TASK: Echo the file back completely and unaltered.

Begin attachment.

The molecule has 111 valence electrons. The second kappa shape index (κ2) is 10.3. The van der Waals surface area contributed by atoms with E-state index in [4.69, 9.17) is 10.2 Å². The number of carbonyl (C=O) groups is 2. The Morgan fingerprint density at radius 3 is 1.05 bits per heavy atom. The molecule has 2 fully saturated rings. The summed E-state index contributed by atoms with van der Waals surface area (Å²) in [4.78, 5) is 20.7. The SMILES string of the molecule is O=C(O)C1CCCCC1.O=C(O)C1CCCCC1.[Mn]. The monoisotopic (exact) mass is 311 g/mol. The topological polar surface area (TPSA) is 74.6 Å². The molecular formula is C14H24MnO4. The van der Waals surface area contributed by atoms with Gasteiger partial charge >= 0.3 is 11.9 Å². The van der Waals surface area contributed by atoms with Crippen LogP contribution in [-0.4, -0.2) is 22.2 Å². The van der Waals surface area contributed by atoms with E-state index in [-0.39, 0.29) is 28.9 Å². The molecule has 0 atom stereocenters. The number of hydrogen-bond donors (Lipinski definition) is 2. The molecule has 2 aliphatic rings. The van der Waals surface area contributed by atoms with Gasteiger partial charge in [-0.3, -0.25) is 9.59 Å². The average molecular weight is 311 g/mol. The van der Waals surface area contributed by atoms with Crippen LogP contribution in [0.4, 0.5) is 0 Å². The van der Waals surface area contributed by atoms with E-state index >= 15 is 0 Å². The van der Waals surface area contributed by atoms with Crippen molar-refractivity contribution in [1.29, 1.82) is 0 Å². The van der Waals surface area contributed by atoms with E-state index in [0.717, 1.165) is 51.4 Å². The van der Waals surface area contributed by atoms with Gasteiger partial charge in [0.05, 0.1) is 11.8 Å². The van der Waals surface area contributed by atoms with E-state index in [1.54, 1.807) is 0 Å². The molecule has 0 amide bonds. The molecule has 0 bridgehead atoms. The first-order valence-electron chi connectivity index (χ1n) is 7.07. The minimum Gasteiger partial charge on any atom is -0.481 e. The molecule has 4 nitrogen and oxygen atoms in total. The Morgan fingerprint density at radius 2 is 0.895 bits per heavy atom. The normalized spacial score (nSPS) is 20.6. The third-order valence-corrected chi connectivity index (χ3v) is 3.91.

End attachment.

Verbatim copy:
The molecule has 111 valence electrons. The second kappa shape index (κ2) is 10.3. The van der Waals surface area contributed by atoms with E-state index in [4.69, 9.17) is 10.2 Å². The number of carbonyl (C=O) groups is 2. The Morgan fingerprint density at radius 3 is 1.05 bits per heavy atom. The molecule has 2 fully saturated rings. The summed E-state index contributed by atoms with van der Waals surface area (Å²) in [4.78, 5) is 20.7. The SMILES string of the molecule is O=C(O)C1CCCCC1.O=C(O)C1CCCCC1.[Mn]. The monoisotopic (exact) mass is 311 g/mol. The topological polar surface area (TPSA) is 74.6 Å². The molecular formula is C14H24MnO4. The van der Waals surface area contributed by atoms with Gasteiger partial charge >= 0.3 is 11.9 Å². The van der Waals surface area contributed by atoms with Crippen LogP contribution in [-0.4, -0.2) is 22.2 Å². The van der Waals surface area contributed by atoms with E-state index in [-0.39, 0.29) is 28.9 Å². The molecule has 0 atom stereocenters. The number of hydrogen-bond donors (Lipinski definition) is 2. The molecule has 2 aliphatic rings. The van der Waals surface area contributed by atoms with Gasteiger partial charge in [-0.3, -0.25) is 9.59 Å². The average molecular weight is 311 g/mol. The van der Waals surface area contributed by atoms with Crippen LogP contribution in [0.4, 0.5) is 0 Å². The van der Waals surface area contributed by atoms with E-state index >= 15 is 0 Å². The van der Waals surface area contributed by atoms with Crippen molar-refractivity contribution in [1.29, 1.82) is 0 Å². The van der Waals surface area contributed by atoms with E-state index in [0.717, 1.165) is 51.4 Å². The van der Waals surface area contributed by atoms with Gasteiger partial charge in [0.05, 0.1) is 11.8 Å². The van der Waals surface area contributed by atoms with E-state index in [1.54, 1.807) is 0 Å². The molecule has 0 amide bonds. The molecule has 0 bridgehead atoms. The first-order valence-electron chi connectivity index (χ1n) is 7.07. The minimum Gasteiger partial charge on any atom is -0.481 e. The molecule has 4 nitrogen and oxygen atoms in total. The Morgan fingerprint density at radius 2 is 0.895 bits per heavy atom. The normalized spacial score (nSPS) is 20.6. The third-order valence-corrected chi connectivity index (χ3v) is 3.91.